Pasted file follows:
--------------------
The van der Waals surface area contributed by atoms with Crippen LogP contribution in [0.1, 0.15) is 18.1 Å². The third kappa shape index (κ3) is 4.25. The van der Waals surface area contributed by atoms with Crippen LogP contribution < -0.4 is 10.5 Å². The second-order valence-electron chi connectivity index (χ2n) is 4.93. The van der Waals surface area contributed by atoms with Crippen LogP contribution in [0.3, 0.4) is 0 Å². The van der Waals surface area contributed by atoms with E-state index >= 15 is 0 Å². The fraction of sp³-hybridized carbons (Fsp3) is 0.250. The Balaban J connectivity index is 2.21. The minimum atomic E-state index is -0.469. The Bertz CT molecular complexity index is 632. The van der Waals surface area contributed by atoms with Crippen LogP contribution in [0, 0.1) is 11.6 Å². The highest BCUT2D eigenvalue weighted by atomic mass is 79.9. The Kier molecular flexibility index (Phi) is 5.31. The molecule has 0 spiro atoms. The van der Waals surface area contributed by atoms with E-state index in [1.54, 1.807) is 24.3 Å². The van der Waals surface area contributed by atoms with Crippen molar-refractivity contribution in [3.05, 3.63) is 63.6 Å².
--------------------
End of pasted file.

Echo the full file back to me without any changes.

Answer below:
The van der Waals surface area contributed by atoms with Crippen LogP contribution in [0.1, 0.15) is 18.1 Å². The third kappa shape index (κ3) is 4.25. The van der Waals surface area contributed by atoms with Crippen LogP contribution < -0.4 is 10.5 Å². The second-order valence-electron chi connectivity index (χ2n) is 4.93. The van der Waals surface area contributed by atoms with Crippen LogP contribution in [0.3, 0.4) is 0 Å². The van der Waals surface area contributed by atoms with E-state index >= 15 is 0 Å². The fraction of sp³-hybridized carbons (Fsp3) is 0.250. The Balaban J connectivity index is 2.21. The minimum atomic E-state index is -0.469. The Bertz CT molecular complexity index is 632. The van der Waals surface area contributed by atoms with Crippen LogP contribution in [0, 0.1) is 11.6 Å². The highest BCUT2D eigenvalue weighted by atomic mass is 79.9. The Kier molecular flexibility index (Phi) is 5.31. The molecule has 0 spiro atoms. The van der Waals surface area contributed by atoms with E-state index in [1.54, 1.807) is 24.3 Å². The van der Waals surface area contributed by atoms with Crippen molar-refractivity contribution in [3.05, 3.63) is 63.6 Å².